A small but vocal group of Republicans, including some freshmen, in both chambers are rebelling against their party leaders as they form what they hope is an impenetrable firewall against a debt-limit deal that would exclude significant spending cuts and a balanced budget constitutional amendment.
The “Cut, Cap, Balance” pledge has been signed by just 12 senators and 28 House members. Their mission is to oppose any move to raise the borrowing limit unless it’s accompanied by significant spending cuts and caps, and to pass a balanced-budget amendment to the Constitution.
But by setting a high bar for a debt-limit vote, the conservative rabble-rousers virtually ensure that House Republicans, who hold 240 seats in the lower chamber, will need the support of some Democrats to reach the 218-vote threshold for passage of a debt-limit increase. And that’s a tall order as some Democrats are already pledging to block any deal that cuts key priorities.
Among the congressional signers of the pledge are the newest Republican members of the House and Senate. Six of the 12 Senate Republicans signers are freshmen, as are 17 of the 28 House Republican signers.
Others pledge supporters are more seasoned conservatives, such as Republican Study Committee Chairman Jim Jordan (Ohio) and Sens. Jim DeMint (R-S.C.) and Tom Coburn (R-Okla.). One member of GOP leadership, freshman liasion Rep. Tim Scott (R-S.C.), in either chamber has thus far signed the pledge.
On Thursday afternoon, after bipartisan congressional leaders met with President Obama and Vice President Biden at the White House, some pledge supporters held a news conference on Capitol Hill renewing their call for significant reforms to be included in a debt-limit deal.
The group of senators, which was led by Senate Tea Party Caucus founders Mike Lee (R-Utah) and Rand Paul (R-Ky.), also included some Republicans who had not signed the pledge. The senators announced that they are introducing standalone legislation to “cut, cap and balance” the budget.
“The one way we can bind a future Congress, one that’s not in power now, is through a constitutional amendment,” Lee said at Thursday’s news conference. “We’re identifying here today that this is one way that we could raise the debt limit. ”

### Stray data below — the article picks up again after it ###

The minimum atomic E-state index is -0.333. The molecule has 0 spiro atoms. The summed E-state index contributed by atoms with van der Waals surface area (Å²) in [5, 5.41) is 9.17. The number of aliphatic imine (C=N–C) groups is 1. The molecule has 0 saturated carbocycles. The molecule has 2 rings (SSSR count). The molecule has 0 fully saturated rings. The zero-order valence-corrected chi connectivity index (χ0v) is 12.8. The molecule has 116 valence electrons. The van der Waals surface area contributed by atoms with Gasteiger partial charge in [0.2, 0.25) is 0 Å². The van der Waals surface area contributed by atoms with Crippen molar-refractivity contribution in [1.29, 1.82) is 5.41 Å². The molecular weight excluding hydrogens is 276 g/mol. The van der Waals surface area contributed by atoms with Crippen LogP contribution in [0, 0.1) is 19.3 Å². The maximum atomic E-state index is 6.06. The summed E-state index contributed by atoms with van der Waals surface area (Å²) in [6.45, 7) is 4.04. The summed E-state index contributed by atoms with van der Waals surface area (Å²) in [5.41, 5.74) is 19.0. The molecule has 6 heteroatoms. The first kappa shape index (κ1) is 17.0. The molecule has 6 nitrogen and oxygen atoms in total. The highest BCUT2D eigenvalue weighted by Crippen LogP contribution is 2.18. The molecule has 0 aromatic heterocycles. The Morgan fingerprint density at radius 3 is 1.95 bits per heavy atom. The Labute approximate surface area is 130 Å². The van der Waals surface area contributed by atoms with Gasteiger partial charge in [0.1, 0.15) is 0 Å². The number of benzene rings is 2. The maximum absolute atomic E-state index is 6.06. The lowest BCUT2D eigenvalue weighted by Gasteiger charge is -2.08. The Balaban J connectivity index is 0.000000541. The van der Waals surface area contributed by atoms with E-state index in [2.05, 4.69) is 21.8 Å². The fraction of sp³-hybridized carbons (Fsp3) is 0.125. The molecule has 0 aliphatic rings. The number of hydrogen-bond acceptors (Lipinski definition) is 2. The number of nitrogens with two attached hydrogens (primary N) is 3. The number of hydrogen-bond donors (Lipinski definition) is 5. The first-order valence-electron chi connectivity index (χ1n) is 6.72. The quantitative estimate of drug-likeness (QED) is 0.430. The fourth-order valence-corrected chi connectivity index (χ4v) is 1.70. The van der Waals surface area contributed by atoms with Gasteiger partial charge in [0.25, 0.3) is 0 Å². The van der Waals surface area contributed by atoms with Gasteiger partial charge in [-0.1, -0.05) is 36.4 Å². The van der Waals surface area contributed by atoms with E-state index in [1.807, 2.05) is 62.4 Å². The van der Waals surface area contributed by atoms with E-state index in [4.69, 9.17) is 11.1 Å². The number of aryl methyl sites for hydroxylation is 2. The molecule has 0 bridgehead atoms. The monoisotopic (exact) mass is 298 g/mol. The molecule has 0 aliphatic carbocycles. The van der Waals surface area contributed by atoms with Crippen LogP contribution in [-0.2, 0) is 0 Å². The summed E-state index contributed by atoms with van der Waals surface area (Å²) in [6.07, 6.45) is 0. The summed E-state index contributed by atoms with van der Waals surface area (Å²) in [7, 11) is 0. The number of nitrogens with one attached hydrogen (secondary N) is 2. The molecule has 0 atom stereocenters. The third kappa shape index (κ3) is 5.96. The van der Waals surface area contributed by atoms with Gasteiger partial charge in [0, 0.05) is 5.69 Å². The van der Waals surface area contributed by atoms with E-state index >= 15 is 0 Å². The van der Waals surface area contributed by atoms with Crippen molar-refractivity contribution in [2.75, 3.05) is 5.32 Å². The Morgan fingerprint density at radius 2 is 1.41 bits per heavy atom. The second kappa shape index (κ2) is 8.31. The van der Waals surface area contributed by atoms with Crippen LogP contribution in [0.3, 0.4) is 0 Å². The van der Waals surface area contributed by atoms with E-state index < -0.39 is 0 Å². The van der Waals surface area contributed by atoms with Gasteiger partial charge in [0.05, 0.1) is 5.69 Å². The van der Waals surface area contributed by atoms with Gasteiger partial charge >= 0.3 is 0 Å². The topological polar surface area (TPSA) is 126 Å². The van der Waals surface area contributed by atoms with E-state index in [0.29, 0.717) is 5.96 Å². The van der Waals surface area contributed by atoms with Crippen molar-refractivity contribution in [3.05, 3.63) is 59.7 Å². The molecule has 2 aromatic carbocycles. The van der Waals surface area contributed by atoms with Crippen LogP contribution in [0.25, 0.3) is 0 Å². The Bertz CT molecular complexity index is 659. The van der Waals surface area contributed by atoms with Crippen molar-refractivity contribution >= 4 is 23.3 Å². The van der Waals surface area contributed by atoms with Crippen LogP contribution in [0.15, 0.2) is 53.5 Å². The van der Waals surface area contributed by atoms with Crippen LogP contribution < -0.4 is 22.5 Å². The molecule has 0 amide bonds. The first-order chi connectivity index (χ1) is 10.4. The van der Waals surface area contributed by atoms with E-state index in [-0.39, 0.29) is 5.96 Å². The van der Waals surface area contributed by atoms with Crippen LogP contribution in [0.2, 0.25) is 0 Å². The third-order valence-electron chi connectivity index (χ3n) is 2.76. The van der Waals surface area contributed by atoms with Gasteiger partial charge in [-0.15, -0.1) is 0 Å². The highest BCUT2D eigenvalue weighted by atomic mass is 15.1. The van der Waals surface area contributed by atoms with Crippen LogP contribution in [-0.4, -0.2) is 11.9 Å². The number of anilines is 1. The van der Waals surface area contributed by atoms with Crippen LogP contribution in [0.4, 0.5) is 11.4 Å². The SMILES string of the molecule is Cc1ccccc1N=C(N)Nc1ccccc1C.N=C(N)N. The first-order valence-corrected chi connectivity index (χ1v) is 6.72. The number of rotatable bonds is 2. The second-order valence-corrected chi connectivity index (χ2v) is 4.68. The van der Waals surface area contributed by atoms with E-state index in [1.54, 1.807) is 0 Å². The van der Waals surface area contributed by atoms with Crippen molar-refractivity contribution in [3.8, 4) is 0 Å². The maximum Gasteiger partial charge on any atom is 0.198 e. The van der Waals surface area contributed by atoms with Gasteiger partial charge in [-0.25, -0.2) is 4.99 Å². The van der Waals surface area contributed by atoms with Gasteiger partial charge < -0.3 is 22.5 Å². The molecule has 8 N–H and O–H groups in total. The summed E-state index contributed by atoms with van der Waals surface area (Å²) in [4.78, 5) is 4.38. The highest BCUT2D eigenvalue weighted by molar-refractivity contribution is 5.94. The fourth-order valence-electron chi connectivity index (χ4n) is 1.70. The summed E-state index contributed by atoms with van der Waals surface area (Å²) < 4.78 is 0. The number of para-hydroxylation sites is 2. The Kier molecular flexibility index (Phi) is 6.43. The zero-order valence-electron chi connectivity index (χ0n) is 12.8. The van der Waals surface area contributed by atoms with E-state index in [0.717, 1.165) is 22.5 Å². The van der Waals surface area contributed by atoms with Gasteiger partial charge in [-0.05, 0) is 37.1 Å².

Interest in such a pledge extends beyond the Senate to the House, where the group of conservatives who have thus far signed on to the “cut, cap, balance” pledge is smaller than the coalition of members who in February successfully pushed House Republican leaders to redraft their fiscal 2011 funding resolution to include tens of billions of dollars more in cuts than leadership had originally proposed.
And in some ways, the conservative group’s clout is more limited than than their clout n in the government-shutdown debate. By making their support for a debt-limit extension dependent in part on the passage of a balanced-budget amendment instead of on a specific cut amount, the pledge signers have essentially ceded their leverage to Democrats – a point House Majority Leader Eric Cantor (R-Va.) touched on Wednesday when he told reporters he would not be signing the pledge.
Sen. John McCain (R-Ariz.) also came out Wednesday against any move to tie the debt-limit vote to passage of a balanced-budget amendment.
The pledge signers simply can’t pressure House Speaker John Boehner (R-Ohio) and other Republican leaders to force Democrats to vote for a balanced budget amendment in the same way as they were able to persuade their own leaders to increase the size of a spending cut to stave off a government shutdown.
The several dozen Republicans signing the pledge have also succeeded in helping to bring the balanced-budget amendment to the fore of the congressional debate for the first time in years. The House will vote this month on a balanced-budget amendment measure, Cantor announced two weeks ago, and the Senate may hold a similar vote in the weeks ahead.
But when it comes to the debt-limit debate, perhaps the greatest impact of the pledge has been that it ensures that Republicans will need Democratic support to raise the borrowing limit.
That move could have the unintended consequence of weakening Boehner’s hand in the ongoing negotiations.
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